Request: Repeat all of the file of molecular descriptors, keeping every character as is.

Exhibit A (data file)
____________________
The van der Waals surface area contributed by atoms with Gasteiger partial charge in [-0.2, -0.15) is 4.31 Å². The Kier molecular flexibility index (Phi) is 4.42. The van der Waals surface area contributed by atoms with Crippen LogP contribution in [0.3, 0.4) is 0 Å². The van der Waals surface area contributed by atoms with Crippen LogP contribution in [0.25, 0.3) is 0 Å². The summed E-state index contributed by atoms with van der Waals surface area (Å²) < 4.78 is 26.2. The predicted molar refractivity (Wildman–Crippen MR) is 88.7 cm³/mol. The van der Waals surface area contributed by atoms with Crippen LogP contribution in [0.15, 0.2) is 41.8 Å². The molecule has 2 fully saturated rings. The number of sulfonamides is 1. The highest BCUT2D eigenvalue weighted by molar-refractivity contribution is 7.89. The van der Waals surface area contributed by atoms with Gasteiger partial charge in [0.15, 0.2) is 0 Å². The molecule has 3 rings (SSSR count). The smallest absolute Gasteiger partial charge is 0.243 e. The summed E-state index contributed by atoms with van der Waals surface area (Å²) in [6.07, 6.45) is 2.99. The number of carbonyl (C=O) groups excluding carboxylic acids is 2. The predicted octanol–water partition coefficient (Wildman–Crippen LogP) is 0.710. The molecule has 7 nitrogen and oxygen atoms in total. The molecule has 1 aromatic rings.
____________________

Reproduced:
The van der Waals surface area contributed by atoms with Gasteiger partial charge in [-0.2, -0.15) is 4.31 Å². The Kier molecular flexibility index (Phi) is 4.42. The van der Waals surface area contributed by atoms with Crippen LogP contribution in [0.3, 0.4) is 0 Å². The van der Waals surface area contributed by atoms with Crippen LogP contribution in [0.25, 0.3) is 0 Å². The summed E-state index contributed by atoms with van der Waals surface area (Å²) < 4.78 is 26.2. The predicted molar refractivity (Wildman–Crippen MR) is 88.7 cm³/mol. The van der Waals surface area contributed by atoms with Crippen LogP contribution in [0.15, 0.2) is 41.8 Å². The molecule has 2 fully saturated rings. The number of sulfonamides is 1. The highest BCUT2D eigenvalue weighted by molar-refractivity contribution is 7.89. The van der Waals surface area contributed by atoms with Gasteiger partial charge in [0.15, 0.2) is 0 Å². The molecule has 3 rings (SSSR count). The smallest absolute Gasteiger partial charge is 0.243 e. The summed E-state index contributed by atoms with van der Waals surface area (Å²) in [6.07, 6.45) is 2.99. The number of carbonyl (C=O) groups excluding carboxylic acids is 2. The predicted octanol–water partition coefficient (Wildman–Crippen LogP) is 0.710. The molecule has 7 nitrogen and oxygen atoms in total. The molecule has 1 aromatic rings.